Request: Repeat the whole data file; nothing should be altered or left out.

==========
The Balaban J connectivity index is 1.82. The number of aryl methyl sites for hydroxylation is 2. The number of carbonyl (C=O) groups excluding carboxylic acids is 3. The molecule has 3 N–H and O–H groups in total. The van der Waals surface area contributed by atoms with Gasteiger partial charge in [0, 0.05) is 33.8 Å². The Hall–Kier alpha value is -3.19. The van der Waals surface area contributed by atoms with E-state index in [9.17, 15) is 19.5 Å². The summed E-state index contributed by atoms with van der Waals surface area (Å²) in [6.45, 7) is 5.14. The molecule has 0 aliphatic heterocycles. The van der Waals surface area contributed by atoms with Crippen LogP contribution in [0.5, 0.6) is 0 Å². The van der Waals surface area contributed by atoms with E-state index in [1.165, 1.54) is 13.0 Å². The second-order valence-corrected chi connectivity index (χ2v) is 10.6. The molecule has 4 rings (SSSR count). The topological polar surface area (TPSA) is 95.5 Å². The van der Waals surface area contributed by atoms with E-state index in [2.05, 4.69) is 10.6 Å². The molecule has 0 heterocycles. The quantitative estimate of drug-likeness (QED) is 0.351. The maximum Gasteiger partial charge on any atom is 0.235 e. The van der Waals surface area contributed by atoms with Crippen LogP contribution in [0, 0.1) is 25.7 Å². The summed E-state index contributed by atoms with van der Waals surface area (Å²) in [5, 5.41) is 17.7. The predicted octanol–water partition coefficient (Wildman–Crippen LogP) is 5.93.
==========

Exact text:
The Balaban J connectivity index is 1.82. The number of aryl methyl sites for hydroxylation is 2. The number of carbonyl (C=O) groups excluding carboxylic acids is 3. The molecule has 3 N–H and O–H groups in total. The van der Waals surface area contributed by atoms with Gasteiger partial charge in [0, 0.05) is 33.8 Å². The Hall–Kier alpha value is -3.19. The van der Waals surface area contributed by atoms with E-state index in [9.17, 15) is 19.5 Å². The summed E-state index contributed by atoms with van der Waals surface area (Å²) in [6.45, 7) is 5.14. The molecule has 0 aliphatic heterocycles. The van der Waals surface area contributed by atoms with Crippen LogP contribution in [0.5, 0.6) is 0 Å². The van der Waals surface area contributed by atoms with E-state index in [1.165, 1.54) is 13.0 Å². The second-order valence-corrected chi connectivity index (χ2v) is 10.6. The molecule has 4 rings (SSSR count). The topological polar surface area (TPSA) is 95.5 Å². The van der Waals surface area contributed by atoms with E-state index in [2.05, 4.69) is 10.6 Å². The molecule has 0 heterocycles. The quantitative estimate of drug-likeness (QED) is 0.351. The maximum Gasteiger partial charge on any atom is 0.235 e. The van der Waals surface area contributed by atoms with Crippen LogP contribution in [0, 0.1) is 25.7 Å². The summed E-state index contributed by atoms with van der Waals surface area (Å²) in [5, 5.41) is 17.7. The predicted octanol–water partition coefficient (Wildman–Crippen LogP) is 5.93.